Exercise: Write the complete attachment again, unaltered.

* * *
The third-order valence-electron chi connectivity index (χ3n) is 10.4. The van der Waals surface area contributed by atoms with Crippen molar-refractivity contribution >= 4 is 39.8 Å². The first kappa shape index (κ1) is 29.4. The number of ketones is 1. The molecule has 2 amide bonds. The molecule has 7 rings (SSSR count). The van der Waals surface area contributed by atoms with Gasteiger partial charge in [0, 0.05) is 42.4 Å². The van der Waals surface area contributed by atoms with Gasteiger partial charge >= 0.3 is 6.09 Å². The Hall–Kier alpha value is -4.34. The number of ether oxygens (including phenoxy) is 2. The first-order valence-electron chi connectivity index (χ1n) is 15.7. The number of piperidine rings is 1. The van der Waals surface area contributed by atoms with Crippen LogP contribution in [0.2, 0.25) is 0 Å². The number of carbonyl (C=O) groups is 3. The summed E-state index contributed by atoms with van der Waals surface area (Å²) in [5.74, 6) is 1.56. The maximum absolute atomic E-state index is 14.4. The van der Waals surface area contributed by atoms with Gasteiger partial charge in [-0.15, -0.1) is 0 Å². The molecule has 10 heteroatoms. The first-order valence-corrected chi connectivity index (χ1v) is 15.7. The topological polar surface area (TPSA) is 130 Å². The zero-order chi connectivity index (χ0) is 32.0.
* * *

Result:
The third-order valence-electron chi connectivity index (χ3n) is 10.4. The van der Waals surface area contributed by atoms with Crippen molar-refractivity contribution >= 4 is 39.8 Å². The first kappa shape index (κ1) is 29.4. The number of ketones is 1. The molecule has 2 amide bonds. The molecule has 7 rings (SSSR count). The van der Waals surface area contributed by atoms with Gasteiger partial charge in [0, 0.05) is 42.4 Å². The van der Waals surface area contributed by atoms with Gasteiger partial charge >= 0.3 is 6.09 Å². The Hall–Kier alpha value is -4.34. The number of ether oxygens (including phenoxy) is 2. The first-order valence-electron chi connectivity index (χ1n) is 15.7. The number of piperidine rings is 1. The van der Waals surface area contributed by atoms with Crippen LogP contribution in [0.2, 0.25) is 0 Å². The number of carbonyl (C=O) groups is 3. The summed E-state index contributed by atoms with van der Waals surface area (Å²) in [5.74, 6) is 1.56. The maximum absolute atomic E-state index is 14.4. The van der Waals surface area contributed by atoms with Gasteiger partial charge in [-0.15, -0.1) is 0 Å². The molecule has 10 heteroatoms. The first-order valence-corrected chi connectivity index (χ1v) is 15.7. The topological polar surface area (TPSA) is 130 Å². The zero-order chi connectivity index (χ0) is 32.0.